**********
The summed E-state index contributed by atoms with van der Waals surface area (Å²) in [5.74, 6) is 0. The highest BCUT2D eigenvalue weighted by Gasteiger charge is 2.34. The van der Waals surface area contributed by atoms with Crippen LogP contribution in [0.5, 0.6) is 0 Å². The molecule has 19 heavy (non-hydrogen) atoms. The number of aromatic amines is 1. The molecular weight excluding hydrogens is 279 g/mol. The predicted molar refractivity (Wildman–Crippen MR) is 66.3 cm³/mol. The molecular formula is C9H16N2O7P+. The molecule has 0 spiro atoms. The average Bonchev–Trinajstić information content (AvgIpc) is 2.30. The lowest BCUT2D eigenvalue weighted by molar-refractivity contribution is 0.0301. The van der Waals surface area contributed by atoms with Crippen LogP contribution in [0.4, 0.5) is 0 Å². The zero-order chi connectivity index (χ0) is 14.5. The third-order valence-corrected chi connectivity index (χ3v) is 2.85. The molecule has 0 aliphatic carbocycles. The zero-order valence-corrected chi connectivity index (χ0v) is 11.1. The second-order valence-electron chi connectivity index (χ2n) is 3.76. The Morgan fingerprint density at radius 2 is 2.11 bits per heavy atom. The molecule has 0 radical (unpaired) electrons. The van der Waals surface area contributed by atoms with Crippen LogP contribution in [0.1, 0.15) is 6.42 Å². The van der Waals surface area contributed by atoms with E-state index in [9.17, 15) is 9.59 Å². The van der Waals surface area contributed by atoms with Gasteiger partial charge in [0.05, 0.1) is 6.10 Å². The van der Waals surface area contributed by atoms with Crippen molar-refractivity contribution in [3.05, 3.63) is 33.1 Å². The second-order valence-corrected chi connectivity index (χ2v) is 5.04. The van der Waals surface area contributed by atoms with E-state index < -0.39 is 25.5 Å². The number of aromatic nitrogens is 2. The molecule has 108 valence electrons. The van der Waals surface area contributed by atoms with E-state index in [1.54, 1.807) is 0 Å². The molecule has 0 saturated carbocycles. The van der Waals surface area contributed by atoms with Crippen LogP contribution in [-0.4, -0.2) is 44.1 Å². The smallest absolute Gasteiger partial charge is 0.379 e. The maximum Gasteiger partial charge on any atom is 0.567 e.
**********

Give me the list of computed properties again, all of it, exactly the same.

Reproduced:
The summed E-state index contributed by atoms with van der Waals surface area (Å²) in [5.74, 6) is 0. The highest BCUT2D eigenvalue weighted by Gasteiger charge is 2.34. The van der Waals surface area contributed by atoms with Crippen LogP contribution in [0.5, 0.6) is 0 Å². The molecule has 19 heavy (non-hydrogen) atoms. The number of aromatic amines is 1. The molecular weight excluding hydrogens is 279 g/mol. The predicted molar refractivity (Wildman–Crippen MR) is 66.3 cm³/mol. The molecular formula is C9H16N2O7P+. The molecule has 0 spiro atoms. The average Bonchev–Trinajstić information content (AvgIpc) is 2.30. The lowest BCUT2D eigenvalue weighted by molar-refractivity contribution is 0.0301. The van der Waals surface area contributed by atoms with Crippen LogP contribution in [0.4, 0.5) is 0 Å². The zero-order chi connectivity index (χ0) is 14.5. The third-order valence-corrected chi connectivity index (χ3v) is 2.85. The molecule has 0 aliphatic carbocycles. The zero-order valence-corrected chi connectivity index (χ0v) is 11.1. The second-order valence-electron chi connectivity index (χ2n) is 3.76. The Morgan fingerprint density at radius 2 is 2.11 bits per heavy atom. The molecule has 0 radical (unpaired) electrons. The van der Waals surface area contributed by atoms with Crippen LogP contribution in [0.1, 0.15) is 6.42 Å². The van der Waals surface area contributed by atoms with E-state index in [9.17, 15) is 9.59 Å². The van der Waals surface area contributed by atoms with Gasteiger partial charge in [0.05, 0.1) is 6.10 Å². The van der Waals surface area contributed by atoms with Crippen molar-refractivity contribution in [3.05, 3.63) is 33.1 Å². The second-order valence-corrected chi connectivity index (χ2v) is 5.04. The van der Waals surface area contributed by atoms with E-state index < -0.39 is 25.5 Å². The number of aromatic nitrogens is 2. The molecule has 108 valence electrons. The van der Waals surface area contributed by atoms with E-state index in [1.54, 1.807) is 0 Å². The molecule has 0 saturated carbocycles. The van der Waals surface area contributed by atoms with Crippen LogP contribution in [-0.4, -0.2) is 44.1 Å². The smallest absolute Gasteiger partial charge is 0.379 e. The maximum Gasteiger partial charge on any atom is 0.567 e.